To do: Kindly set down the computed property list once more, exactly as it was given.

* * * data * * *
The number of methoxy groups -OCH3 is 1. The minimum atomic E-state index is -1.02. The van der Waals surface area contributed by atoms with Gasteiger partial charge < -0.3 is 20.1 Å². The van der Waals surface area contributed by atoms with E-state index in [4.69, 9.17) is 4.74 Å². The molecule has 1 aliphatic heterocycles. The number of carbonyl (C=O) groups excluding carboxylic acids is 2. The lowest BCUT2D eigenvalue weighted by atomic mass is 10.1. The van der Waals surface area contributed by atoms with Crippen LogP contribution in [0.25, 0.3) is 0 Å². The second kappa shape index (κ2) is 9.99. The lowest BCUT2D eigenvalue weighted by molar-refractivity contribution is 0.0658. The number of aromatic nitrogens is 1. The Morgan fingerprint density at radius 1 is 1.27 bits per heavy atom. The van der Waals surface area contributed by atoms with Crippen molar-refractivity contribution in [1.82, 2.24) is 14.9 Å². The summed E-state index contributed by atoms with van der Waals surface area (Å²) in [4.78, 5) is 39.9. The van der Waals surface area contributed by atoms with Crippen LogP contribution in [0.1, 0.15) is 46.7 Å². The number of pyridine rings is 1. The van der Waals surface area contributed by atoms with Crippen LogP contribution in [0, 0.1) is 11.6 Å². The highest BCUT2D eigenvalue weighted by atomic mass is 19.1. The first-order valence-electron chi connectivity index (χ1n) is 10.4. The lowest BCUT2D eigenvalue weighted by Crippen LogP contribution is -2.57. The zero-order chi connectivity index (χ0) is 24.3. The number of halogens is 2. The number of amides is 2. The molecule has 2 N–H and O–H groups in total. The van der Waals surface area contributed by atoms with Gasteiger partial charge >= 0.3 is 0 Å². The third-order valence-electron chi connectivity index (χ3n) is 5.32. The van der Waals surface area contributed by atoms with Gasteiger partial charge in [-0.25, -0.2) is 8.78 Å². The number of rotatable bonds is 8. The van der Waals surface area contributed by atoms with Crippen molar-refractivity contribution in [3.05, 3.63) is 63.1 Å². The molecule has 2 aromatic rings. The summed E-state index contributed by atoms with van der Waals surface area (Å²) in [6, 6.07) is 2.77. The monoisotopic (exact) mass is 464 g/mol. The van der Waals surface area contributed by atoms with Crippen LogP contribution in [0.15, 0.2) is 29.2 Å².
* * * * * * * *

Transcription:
The number of methoxy groups -OCH3 is 1. The minimum atomic E-state index is -1.02. The van der Waals surface area contributed by atoms with Gasteiger partial charge < -0.3 is 20.1 Å². The van der Waals surface area contributed by atoms with E-state index in [4.69, 9.17) is 4.74 Å². The molecule has 1 aliphatic heterocycles. The number of carbonyl (C=O) groups excluding carboxylic acids is 2. The lowest BCUT2D eigenvalue weighted by atomic mass is 10.1. The van der Waals surface area contributed by atoms with Crippen LogP contribution in [0.25, 0.3) is 0 Å². The second kappa shape index (κ2) is 9.99. The lowest BCUT2D eigenvalue weighted by molar-refractivity contribution is 0.0658. The number of aromatic nitrogens is 1. The Morgan fingerprint density at radius 1 is 1.27 bits per heavy atom. The van der Waals surface area contributed by atoms with Crippen molar-refractivity contribution in [1.82, 2.24) is 14.9 Å². The summed E-state index contributed by atoms with van der Waals surface area (Å²) in [4.78, 5) is 39.9. The van der Waals surface area contributed by atoms with Crippen LogP contribution in [0.1, 0.15) is 46.7 Å². The number of pyridine rings is 1. The van der Waals surface area contributed by atoms with Crippen LogP contribution in [0, 0.1) is 11.6 Å². The highest BCUT2D eigenvalue weighted by atomic mass is 19.1. The first-order valence-electron chi connectivity index (χ1n) is 10.4. The lowest BCUT2D eigenvalue weighted by Crippen LogP contribution is -2.57. The zero-order chi connectivity index (χ0) is 24.3. The number of halogens is 2. The number of amides is 2. The molecule has 2 N–H and O–H groups in total. The van der Waals surface area contributed by atoms with Gasteiger partial charge >= 0.3 is 0 Å². The third-order valence-electron chi connectivity index (χ3n) is 5.32. The van der Waals surface area contributed by atoms with Gasteiger partial charge in [-0.25, -0.2) is 8.78 Å². The number of rotatable bonds is 8. The van der Waals surface area contributed by atoms with Crippen molar-refractivity contribution in [3.05, 3.63) is 63.1 Å². The molecule has 2 aromatic rings. The summed E-state index contributed by atoms with van der Waals surface area (Å²) in [6, 6.07) is 2.77. The monoisotopic (exact) mass is 464 g/mol. The van der Waals surface area contributed by atoms with Crippen LogP contribution in [0.15, 0.2) is 29.2 Å².